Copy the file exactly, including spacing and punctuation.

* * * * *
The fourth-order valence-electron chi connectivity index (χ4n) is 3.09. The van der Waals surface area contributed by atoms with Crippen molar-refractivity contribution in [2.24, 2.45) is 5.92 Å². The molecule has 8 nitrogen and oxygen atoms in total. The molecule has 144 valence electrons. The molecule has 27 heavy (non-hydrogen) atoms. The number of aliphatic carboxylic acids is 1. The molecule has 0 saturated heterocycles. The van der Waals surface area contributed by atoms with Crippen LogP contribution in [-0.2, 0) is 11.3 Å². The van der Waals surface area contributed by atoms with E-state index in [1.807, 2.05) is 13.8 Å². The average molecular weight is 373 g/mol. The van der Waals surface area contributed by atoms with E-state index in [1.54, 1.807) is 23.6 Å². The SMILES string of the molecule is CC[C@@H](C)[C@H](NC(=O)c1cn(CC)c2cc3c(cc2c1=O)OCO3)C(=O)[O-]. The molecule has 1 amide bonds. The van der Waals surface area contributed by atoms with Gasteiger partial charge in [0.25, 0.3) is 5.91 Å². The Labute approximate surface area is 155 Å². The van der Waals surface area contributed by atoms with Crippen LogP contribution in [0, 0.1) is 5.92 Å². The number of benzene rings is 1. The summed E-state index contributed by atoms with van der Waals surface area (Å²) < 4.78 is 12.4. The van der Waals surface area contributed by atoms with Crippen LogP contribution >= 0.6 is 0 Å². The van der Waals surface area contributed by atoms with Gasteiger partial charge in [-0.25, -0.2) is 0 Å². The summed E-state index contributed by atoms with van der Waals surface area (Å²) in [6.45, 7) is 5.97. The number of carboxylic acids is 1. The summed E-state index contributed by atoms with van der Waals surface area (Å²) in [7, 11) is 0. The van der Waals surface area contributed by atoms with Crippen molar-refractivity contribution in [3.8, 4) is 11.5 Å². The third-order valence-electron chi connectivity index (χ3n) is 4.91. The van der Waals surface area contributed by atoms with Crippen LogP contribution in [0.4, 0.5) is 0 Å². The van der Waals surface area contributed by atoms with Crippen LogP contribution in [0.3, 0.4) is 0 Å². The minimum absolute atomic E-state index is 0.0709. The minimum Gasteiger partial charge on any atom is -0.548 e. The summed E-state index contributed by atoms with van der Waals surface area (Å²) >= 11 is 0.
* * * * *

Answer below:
The fourth-order valence-electron chi connectivity index (χ4n) is 3.09. The van der Waals surface area contributed by atoms with Crippen molar-refractivity contribution in [2.24, 2.45) is 5.92 Å². The molecule has 8 nitrogen and oxygen atoms in total. The molecule has 144 valence electrons. The molecule has 27 heavy (non-hydrogen) atoms. The number of aliphatic carboxylic acids is 1. The molecule has 0 saturated heterocycles. The van der Waals surface area contributed by atoms with Crippen LogP contribution in [-0.2, 0) is 11.3 Å². The van der Waals surface area contributed by atoms with E-state index in [1.807, 2.05) is 13.8 Å². The average molecular weight is 373 g/mol. The van der Waals surface area contributed by atoms with E-state index in [1.54, 1.807) is 23.6 Å². The SMILES string of the molecule is CC[C@@H](C)[C@H](NC(=O)c1cn(CC)c2cc3c(cc2c1=O)OCO3)C(=O)[O-]. The molecule has 1 amide bonds. The van der Waals surface area contributed by atoms with Gasteiger partial charge in [0.25, 0.3) is 5.91 Å². The Labute approximate surface area is 155 Å². The van der Waals surface area contributed by atoms with Crippen LogP contribution in [0, 0.1) is 5.92 Å². The number of benzene rings is 1. The summed E-state index contributed by atoms with van der Waals surface area (Å²) < 4.78 is 12.4. The van der Waals surface area contributed by atoms with Crippen LogP contribution >= 0.6 is 0 Å². The van der Waals surface area contributed by atoms with Gasteiger partial charge in [-0.25, -0.2) is 0 Å². The summed E-state index contributed by atoms with van der Waals surface area (Å²) in [6.45, 7) is 5.97. The number of carboxylic acids is 1. The summed E-state index contributed by atoms with van der Waals surface area (Å²) in [7, 11) is 0. The van der Waals surface area contributed by atoms with Crippen molar-refractivity contribution in [3.8, 4) is 11.5 Å². The third-order valence-electron chi connectivity index (χ3n) is 4.91. The van der Waals surface area contributed by atoms with Crippen LogP contribution in [0.4, 0.5) is 0 Å². The van der Waals surface area contributed by atoms with Crippen LogP contribution in [0.3, 0.4) is 0 Å². The minimum absolute atomic E-state index is 0.0709. The minimum Gasteiger partial charge on any atom is -0.548 e. The summed E-state index contributed by atoms with van der Waals surface area (Å²) >= 11 is 0.